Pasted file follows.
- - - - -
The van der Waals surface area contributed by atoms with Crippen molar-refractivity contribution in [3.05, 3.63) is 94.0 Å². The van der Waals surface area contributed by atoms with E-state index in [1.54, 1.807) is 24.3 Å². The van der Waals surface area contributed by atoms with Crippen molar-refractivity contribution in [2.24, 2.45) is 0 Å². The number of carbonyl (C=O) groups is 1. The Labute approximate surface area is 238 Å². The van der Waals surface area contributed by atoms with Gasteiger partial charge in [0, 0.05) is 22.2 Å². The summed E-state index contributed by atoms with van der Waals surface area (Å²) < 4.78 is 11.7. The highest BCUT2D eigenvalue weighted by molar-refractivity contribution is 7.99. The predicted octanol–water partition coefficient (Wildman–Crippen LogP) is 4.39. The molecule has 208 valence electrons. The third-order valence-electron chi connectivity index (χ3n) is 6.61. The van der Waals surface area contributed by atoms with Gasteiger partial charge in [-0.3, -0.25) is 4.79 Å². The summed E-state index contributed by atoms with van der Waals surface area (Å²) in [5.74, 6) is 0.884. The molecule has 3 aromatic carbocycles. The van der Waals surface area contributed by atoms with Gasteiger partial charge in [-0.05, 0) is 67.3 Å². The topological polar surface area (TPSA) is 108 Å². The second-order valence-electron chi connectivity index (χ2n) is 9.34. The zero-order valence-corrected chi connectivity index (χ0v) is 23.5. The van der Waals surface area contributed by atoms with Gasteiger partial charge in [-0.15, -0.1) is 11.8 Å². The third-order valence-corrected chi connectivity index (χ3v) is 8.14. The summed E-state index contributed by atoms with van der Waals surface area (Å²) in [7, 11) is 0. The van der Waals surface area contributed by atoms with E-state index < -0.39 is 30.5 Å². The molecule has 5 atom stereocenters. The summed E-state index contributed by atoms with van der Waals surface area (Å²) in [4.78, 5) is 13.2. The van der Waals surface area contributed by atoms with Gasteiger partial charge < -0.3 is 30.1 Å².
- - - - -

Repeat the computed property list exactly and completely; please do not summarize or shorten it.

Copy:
The van der Waals surface area contributed by atoms with Crippen molar-refractivity contribution in [3.05, 3.63) is 94.0 Å². The van der Waals surface area contributed by atoms with E-state index in [1.54, 1.807) is 24.3 Å². The van der Waals surface area contributed by atoms with Crippen molar-refractivity contribution in [2.24, 2.45) is 0 Å². The number of carbonyl (C=O) groups is 1. The Labute approximate surface area is 238 Å². The van der Waals surface area contributed by atoms with Gasteiger partial charge in [0, 0.05) is 22.2 Å². The summed E-state index contributed by atoms with van der Waals surface area (Å²) < 4.78 is 11.7. The highest BCUT2D eigenvalue weighted by molar-refractivity contribution is 7.99. The predicted octanol–water partition coefficient (Wildman–Crippen LogP) is 4.39. The molecule has 208 valence electrons. The third-order valence-electron chi connectivity index (χ3n) is 6.61. The van der Waals surface area contributed by atoms with Gasteiger partial charge in [-0.3, -0.25) is 4.79 Å². The summed E-state index contributed by atoms with van der Waals surface area (Å²) in [5.74, 6) is 0.884. The molecule has 3 aromatic carbocycles. The van der Waals surface area contributed by atoms with Gasteiger partial charge in [-0.05, 0) is 67.3 Å². The topological polar surface area (TPSA) is 108 Å². The second-order valence-electron chi connectivity index (χ2n) is 9.34. The zero-order valence-corrected chi connectivity index (χ0v) is 23.5. The van der Waals surface area contributed by atoms with Gasteiger partial charge in [-0.15, -0.1) is 11.8 Å². The third-order valence-corrected chi connectivity index (χ3v) is 8.14. The summed E-state index contributed by atoms with van der Waals surface area (Å²) in [7, 11) is 0. The van der Waals surface area contributed by atoms with E-state index < -0.39 is 30.5 Å². The molecule has 5 atom stereocenters. The summed E-state index contributed by atoms with van der Waals surface area (Å²) in [4.78, 5) is 13.2. The van der Waals surface area contributed by atoms with Gasteiger partial charge < -0.3 is 30.1 Å².